In “Building forex volatility strategies” (April 2012), it is suggested that variations of call or put prices from hypothetical or theoretically correct price curves could be the basis for spread trades between adjacent strike prices. Put and call options tend to be priced by variants of the Black-Scholes option pricing model, and this practice makes it easy to spot any option that is temporarily mispriced.
Call price curves on the July grains and wheat futures charts are formed by actual market prices, and those market prices fall close to a theoretically correct curve based on fundamental option pricing variables: Time to expiration, volatility of the underlying futures contract and the current futures price relative to the strike price.
An alternative method for constructing an options price curve is the LLP model available as an Excel spreadsheet that can be downloaded from our Tools & Resources page. The model uses market prices to compute a regression curve. Deviations of market prices from the regression curve generally are small in terms of option price points.
“Calls on July oats” (below) shows the accuracy with which the regression analysis matches the option market prices. The blue squares represent market prices for 14 strike prices and the black dots in the blue targets are prices predicted by regression analysis.
When variations in options points are multiplied by the number of dollars per point, the results indicate over- or under-pricing by the market for each strike price. Because options prices tend to regress toward the predicted or theoretical price curve, trading opportunities may occur.
Even when the predicted prices seem to be right on target, there may be substantial variations in terms of dollars. This was pointed out in “Building forex volatility strategies,” in which some currency option points are worth $100,000 or $125,000 while variations from the predicted curve are microscopic. For grain options, each option point is valued at only $50, but variations frequently are large enough to suggest trading situations.
Spread trades extending from morning to afternoon are possible by using the analysis shown in “July grains” (below), which includes price charts for July wheat, corn and soybeans. In each chart, the market prices and predicted prices are close to the theoretical price curve for large strike price (out-of-the-money) options. This is true for both a.m. and p.m. prices. However, when strike prices are smaller and the calls are near to or in-the-money, the variations are much larger in the morning and smaller — closer to the price curve — in the afternoon.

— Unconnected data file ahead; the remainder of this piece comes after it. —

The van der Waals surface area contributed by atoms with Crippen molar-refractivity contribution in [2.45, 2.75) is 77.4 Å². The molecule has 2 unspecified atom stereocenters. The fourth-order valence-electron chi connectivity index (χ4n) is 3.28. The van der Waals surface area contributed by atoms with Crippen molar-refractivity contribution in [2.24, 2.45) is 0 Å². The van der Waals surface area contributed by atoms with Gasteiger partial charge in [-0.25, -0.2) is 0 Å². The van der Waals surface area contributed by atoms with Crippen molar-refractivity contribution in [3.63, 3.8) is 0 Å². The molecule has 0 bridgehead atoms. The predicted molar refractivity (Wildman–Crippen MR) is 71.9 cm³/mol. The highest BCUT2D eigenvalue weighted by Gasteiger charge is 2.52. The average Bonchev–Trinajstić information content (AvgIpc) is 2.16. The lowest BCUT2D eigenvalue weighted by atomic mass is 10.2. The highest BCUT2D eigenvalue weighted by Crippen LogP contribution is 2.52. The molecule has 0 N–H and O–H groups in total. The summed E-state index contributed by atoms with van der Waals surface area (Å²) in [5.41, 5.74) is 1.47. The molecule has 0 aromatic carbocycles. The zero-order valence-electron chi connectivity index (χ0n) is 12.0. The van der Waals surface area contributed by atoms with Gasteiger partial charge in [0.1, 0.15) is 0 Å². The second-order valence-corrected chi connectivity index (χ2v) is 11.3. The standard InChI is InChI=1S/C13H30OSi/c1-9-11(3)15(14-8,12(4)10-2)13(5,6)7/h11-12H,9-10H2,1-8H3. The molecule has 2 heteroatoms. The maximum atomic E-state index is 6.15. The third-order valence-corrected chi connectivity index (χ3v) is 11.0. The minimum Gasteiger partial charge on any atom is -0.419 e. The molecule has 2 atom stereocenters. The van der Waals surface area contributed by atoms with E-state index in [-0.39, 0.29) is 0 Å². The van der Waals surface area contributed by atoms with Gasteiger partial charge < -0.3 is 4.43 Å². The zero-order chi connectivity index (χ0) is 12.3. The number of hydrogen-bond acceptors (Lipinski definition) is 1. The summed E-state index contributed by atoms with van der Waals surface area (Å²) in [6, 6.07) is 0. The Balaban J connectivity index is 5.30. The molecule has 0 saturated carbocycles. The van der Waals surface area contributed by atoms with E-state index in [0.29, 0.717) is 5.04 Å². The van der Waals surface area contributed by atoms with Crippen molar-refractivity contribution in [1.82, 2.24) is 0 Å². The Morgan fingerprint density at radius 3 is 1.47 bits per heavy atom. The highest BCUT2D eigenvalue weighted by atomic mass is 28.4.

The ability to profit from this type of analysis depends on whether the morning and afternoon prices shown are actually available for trading. A suggested method is to compute the regression price curve based on listed prices early in the trading day and create spread trades with long options that are under-priced and short adjacent over-priced options. When plus and minus variations alternate through the list, some calls will be paired with more than one in the opposite direction. Spread trades in the area of smaller strike prices should be more profitable because of larger variations from the predicted curve.
It is tempting to think that variations could be picked out of an option price chain simply by drawing a line though the prices as they curve up with smaller strike prices; however, “Calls on July oats” shows why this may be an impossible goal. Computer analysis may be required to show magnified variations — even at the relatively small $50 per point given by grain options.
As always, the organization and pricing in the options market is impressive. Traders in general are able to trust relationships among pricing variables that have at least four decades of experience with an ever-expanding options market.
Paul Cretien is an investment analyst and financial case writer. His e-mail is PaulDCretien@aol.com.